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Piselli sgranati – Peas with prosciutto


This is not a difficult dish to make: stand next to a field of fresh peas with a frying pan in your hand in which is simmering gently a generous handful of pale pink prosciutto and perhaps a few finely chopped green spring onions. Wait until the peas are barely ripe – still tiny and bright green in their pods. At that precise moment start shelling them straight into the pan, toss them quickly in the sauce and run with them to the nearest table.

Excerpt from the wonderful book:
A Table in Tuscany, by Leslie Forbes.


  • 2 kg young, fresh peas in their pod
  • 1 yellow onion, chopped
  • 100 ml extra virgin olive oil
  • 100 g Italian prosciutto, diced

Pod the peas and set them aside. Put the onion and olive oil in a medium saucepan over a low heat and sweat the onion, stirring frequently, until it is soft and translucent, but not browned, about 10 minutes.

Add the peas and the prosciutto, stir well and pour in a glass of water. Cook, covered, for 10 minutes, until the peas are soft but not mushy. Season with salt and pepper halfway through the cooking time.

You can serve this as a side dish, or perhaps with some cooked pasta, e.g. farfalle.

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Coniglio con salvia – Rabbit with sage

Rabbit with sage


If you bone and dice the rabbit after cooking, you get a delicious pasta sauce, that you can serve with pappardelle.


  • 1 rabbit, cut into 8 pieces
  • 3 tablespoons olive oil
  • 150 g pancetta, cubed
  • 1 onion, 2 carrots and 1 celery stick, finely diced for soffritto
  • 250 g tomato pieces
  • 150 ml white wine
  • 2 bay leaves
  • 6 sage leaves

Heat the olive oil in a large frying pan. Season the rabbit pieces and brown thoroughly on all sides. Remove from the pan. Sweat the pancetta in the same pan, add the soffritto and cook for 10 minutes. Add the tomato pieces and the white wine, and boil for a few moments. Add the rabbit pieces, the bay leaves and the sage. Cover and simmer for an hour. Adjust the seasoning and serve with bread.

A young Chianti would be very nice with this dish.

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Pollo al mattone – Chicken cooked between terra-cotta

Literally, this recipe translate as “chicken with a brick”, so called because the chicken is flattened down with a brick during grilling.  This not only reduces cooking time, but also keeps the chicken tender and moist.

A mattone is a special device made in terra cotta for cooking a chicken on the stovetop, withouting having to use a brick or a grill.

The recipe is quite straightforward: the chickens are spatchcocked (butterflied), and then cooked in the mattone.


  • a chicken, the best free range quality you can find/afford, butterflied
  • 1 dessertspoon olive oil
  • coarse sea salt
  • freshly milled black pepper
  • 1 tablespoon chopped rosemary leaves
  • 1 lemon (optional)
Ask your butcher to prepare the chicken for you, or have a look at this video if you want to give it a try.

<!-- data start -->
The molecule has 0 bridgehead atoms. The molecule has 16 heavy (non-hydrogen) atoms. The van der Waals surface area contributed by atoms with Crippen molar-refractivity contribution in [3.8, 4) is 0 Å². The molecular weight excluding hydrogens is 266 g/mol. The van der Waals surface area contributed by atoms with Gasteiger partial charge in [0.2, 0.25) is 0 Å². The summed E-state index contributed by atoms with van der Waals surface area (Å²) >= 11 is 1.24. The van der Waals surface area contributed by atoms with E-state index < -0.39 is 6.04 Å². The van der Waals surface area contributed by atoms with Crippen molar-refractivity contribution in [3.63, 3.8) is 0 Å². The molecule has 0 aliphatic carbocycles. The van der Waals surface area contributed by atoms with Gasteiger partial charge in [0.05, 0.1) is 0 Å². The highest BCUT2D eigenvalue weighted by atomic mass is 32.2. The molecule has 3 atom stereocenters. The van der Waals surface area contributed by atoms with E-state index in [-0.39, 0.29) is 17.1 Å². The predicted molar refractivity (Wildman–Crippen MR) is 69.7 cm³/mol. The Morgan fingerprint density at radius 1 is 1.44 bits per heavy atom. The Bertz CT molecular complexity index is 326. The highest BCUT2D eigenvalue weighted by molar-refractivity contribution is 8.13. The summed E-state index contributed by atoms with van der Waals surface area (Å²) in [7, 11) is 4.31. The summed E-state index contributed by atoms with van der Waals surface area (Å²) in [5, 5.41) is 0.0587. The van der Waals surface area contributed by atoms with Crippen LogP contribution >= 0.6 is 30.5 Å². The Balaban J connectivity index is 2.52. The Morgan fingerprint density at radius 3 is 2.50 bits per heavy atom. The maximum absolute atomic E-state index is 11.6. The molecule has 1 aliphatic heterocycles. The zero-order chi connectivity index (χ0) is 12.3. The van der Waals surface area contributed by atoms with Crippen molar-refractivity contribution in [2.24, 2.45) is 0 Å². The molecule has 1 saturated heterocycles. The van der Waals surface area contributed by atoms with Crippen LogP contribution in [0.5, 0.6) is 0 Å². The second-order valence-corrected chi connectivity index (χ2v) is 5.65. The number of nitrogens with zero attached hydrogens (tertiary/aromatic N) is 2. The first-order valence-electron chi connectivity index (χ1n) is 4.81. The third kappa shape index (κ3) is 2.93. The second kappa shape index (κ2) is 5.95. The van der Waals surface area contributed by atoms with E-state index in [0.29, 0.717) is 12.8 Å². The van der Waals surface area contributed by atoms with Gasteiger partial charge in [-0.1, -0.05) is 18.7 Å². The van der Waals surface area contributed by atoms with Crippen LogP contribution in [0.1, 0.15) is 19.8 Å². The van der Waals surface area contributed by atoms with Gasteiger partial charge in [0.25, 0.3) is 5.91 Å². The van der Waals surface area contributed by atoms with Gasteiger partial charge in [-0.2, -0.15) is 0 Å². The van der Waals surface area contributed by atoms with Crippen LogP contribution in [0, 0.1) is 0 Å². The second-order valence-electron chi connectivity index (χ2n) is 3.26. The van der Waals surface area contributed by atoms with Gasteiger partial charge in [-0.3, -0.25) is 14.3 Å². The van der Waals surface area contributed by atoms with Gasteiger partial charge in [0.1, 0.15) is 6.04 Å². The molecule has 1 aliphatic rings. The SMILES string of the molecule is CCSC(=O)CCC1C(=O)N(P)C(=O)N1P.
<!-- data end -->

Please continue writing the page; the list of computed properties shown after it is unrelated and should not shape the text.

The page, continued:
Lightly oil the bottom part of the mattone and place it over a gas burner, using a flame tamer.  Place the top part also over a burner, again with a flame tamer.  Make sure both parts get very hot (allow 15 minutes).
Sprinkle a large pinch of salt over the bottom part of the mattone.  Rub the chicken with some salt, pepper and the rosemary leaves and place it on the bottom part of the terra cotta pot.  Cover with the top part and let cook for about 40 minutes, turning the chicken over every 10 minutes.
Serve with some extra olive oil drizzled over the chicken, and a lemon wedge.

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Bruschetta al pomodoro – Tomato bruschetta

Often a picture says much more than a long text.  This video proves the point: just looking at it is enough to reproduce this easy dish in your own kitchen.  As always, make sure that you get the best ingredients (good bread and tasty tomatoes are the hardest bit) and do roast the bread in the grillpan (only the barbeque will give a better result).

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Fettuccine ai funghi porcini – Pasta with porcini mushrooms

This is one of those recipes that proves that it can be easy to put a fantastic dish on the table with minimum effort.  Key to the success is, as often, the quality of the ingredients, in this case fresh porcini mushrooms, and home made egg pasta.  If you do not want to make your own pasta then buy the best quality you can find – either fresh of dried.  Make sure to buy a ribbon shaped pasta, like fettuccine, tagliatelle or even pappardelle.

This dish does not need a sprinkling of cheese.


  • 300 g fettuccine or other ribbon shaped pasta
  • 300 g porcini mushrooms, cleaned and cut into bite-sized pieces
  • sprig of rosemary
  • 2 garlic cloves, chopped
  • 1 glass of dry white wine
  • 2 tablespoons olive oil
  • 2 tablespoons chopped flat-leaf parsley
  • peperoncini (chili pepper flakes)
  • sea salt
Heat the olive oil in a frying pan.  Add the mushrooms, the garlic, the rosemary, the peperoncini and the salt.  Fry for 5 minutes, then add the white wine.  Let simmer for another 5 minutes so that the wine can evaporate.  In the mean time cook the pasta al dente, drain and add to the frying pan.  Toss to mix thoroughly, sprinkle with the chopped parsley and serve at once.

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